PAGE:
Quote Message: In light of the risks to staff and the public, we have had to suspend the cremation service for a further two weeks. We are doing everything we can to ensure that our cremator equipment is repaired as quickly as possible and we are regularly updating funeral directors of the situation, so that they can keep families fully informed. from Mike Redman Cheltenham Borough Council
M5 Devon northbound severe disruption, between J27 for A38 and J26 for A38.
M5 Devon - Two lanes closed and slow traffic on M5 northbound between J27, A38 (Tiverton) and J26, A38 (Wellington), because of medical emergency.
To report traffic and travel incidents dial 0330 123 0184 at any time
The derelict former Royal Mail sorting office next to Bristol's Temple Meads station is finally set to be demolished.
The eyesore was famously described by former Prime Minster David Cameron as looking like an "entrance to a war zone".
The 1930s sorting office and adjoining 1970s office building has stood empty for nearly two decades.
Now the site will become a new £300m campus for the University of Bristol, expected to open at the start of the 2021/22 academic year.
The new Temple Quarter Campus will house a digital innovation centre, a business school and student residential village.
M5 Devon both ways severe disruption, at J27 for A38.
M5 Devon - Queuing traffic on M5 in both directions at J27, A38 (Tiverton), because of all traffic being temporarily held and a police incident.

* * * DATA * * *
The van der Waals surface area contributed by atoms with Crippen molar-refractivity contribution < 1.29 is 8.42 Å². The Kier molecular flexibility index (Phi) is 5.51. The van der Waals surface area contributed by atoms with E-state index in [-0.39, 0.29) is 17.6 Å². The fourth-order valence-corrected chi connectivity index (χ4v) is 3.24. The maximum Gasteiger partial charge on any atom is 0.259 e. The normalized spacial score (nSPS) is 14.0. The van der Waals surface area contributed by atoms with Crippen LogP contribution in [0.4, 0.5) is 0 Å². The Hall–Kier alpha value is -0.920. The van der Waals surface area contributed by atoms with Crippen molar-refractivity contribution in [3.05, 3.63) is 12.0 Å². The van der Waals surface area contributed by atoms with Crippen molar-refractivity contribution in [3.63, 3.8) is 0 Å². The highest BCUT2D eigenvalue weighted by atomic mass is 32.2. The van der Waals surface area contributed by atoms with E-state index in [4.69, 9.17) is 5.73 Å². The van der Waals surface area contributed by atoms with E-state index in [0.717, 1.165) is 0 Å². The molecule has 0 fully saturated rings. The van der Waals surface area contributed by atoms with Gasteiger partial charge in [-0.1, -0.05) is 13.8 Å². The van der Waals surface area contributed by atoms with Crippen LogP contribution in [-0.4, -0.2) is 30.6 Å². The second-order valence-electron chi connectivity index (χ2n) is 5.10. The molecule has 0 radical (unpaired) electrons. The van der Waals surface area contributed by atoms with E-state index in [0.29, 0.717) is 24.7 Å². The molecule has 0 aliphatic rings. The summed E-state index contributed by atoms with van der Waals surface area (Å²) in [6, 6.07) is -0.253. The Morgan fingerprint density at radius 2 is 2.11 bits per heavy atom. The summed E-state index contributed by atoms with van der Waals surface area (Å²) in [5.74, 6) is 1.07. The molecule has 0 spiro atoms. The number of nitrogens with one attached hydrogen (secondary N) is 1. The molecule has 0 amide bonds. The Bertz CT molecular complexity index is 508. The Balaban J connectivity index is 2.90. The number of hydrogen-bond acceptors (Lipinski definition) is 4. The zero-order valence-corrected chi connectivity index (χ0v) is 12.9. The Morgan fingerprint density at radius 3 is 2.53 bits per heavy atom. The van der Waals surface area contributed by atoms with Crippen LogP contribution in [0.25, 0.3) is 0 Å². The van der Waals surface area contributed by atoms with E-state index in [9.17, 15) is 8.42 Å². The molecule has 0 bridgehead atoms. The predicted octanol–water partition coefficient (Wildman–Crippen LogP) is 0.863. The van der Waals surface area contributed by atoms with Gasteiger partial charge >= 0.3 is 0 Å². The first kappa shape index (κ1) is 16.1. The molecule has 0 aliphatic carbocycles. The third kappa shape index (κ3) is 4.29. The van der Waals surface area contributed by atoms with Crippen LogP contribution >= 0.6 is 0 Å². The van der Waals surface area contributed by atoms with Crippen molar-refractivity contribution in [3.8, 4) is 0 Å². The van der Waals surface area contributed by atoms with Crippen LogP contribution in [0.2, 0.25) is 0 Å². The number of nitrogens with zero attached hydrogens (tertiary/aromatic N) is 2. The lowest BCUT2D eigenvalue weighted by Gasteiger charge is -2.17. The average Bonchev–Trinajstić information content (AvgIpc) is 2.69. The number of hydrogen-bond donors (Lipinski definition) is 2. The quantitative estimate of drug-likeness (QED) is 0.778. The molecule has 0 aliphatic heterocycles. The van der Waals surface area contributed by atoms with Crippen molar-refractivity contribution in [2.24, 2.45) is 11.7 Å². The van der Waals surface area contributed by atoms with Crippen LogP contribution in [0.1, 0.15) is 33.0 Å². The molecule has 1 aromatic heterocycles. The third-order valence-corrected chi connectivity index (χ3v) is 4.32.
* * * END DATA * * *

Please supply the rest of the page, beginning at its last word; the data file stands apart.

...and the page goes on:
To report traffic and travel incidents dial 0330 123 0184 at any time
The government has announced it is to review its strategy to tackle bovine TB in cattle.
The Environment Secretary, Michael Gove, said he believes it is a "good time to review progress".
The 25 year strategy outlined a number of measures to fight the disease, including the culling of badgers - which has been taking place in areas including parts of Gloucestershire, Somerset and Wiltshire.
Last year almost 20,000 badgers were killed nationally as part of the government's plan to control the spread of bovine TB.
Quote Message: While the badger culls are a necessary part of the strategy, no one wants to be culling badgers forever. from George Eustice Farming Minister
The future of Lydiard Park in Wiltshire is again facing uncertainty after talks to recruit new owners and organisers for the much-loved site collapsed.
Swindon Borough Council has spent two years trying to secure the site's future.
The Heritage Trust were until today in the running to take over Lydiard Park as a community-run concern.
The BBC understands there was a disagreement over an upfront cash amount needed for urgent maintenance.
This afternoon the Trust reacted angrily to the council decision and released a statement stating that "the Council’s decision to continue to manage Lydiard puts its future in real jeopardy."
Swindon's main opposition Labour party leader Jim Grant, meanwhile, has said: "it's an absolute disaster for Swindon, it's a shambles that the council have come to this conclusion over a two year period, and it shows the extent of the rank incompetence of the people running this administration. My big worry though is that this administration is still seeking to let Lydiard Park go out to the private sector"
Quote Message: After a 2.5 year outsourcing process Swindon Borough Council have unilaterally decided to abandon plans to transfer operational and management control of Lydiard Park to the Lydiard Park Heritage Trust and bring the process to an end. Their decision leaves Lydiard without an effective management team and at grave risk. Despite publically acknowledging they do not have the skills and experience to run such an important heritage asset, the Council has rejected the sustainable future offered by the charitable Trust. from The Lydiard Park Heritage Trust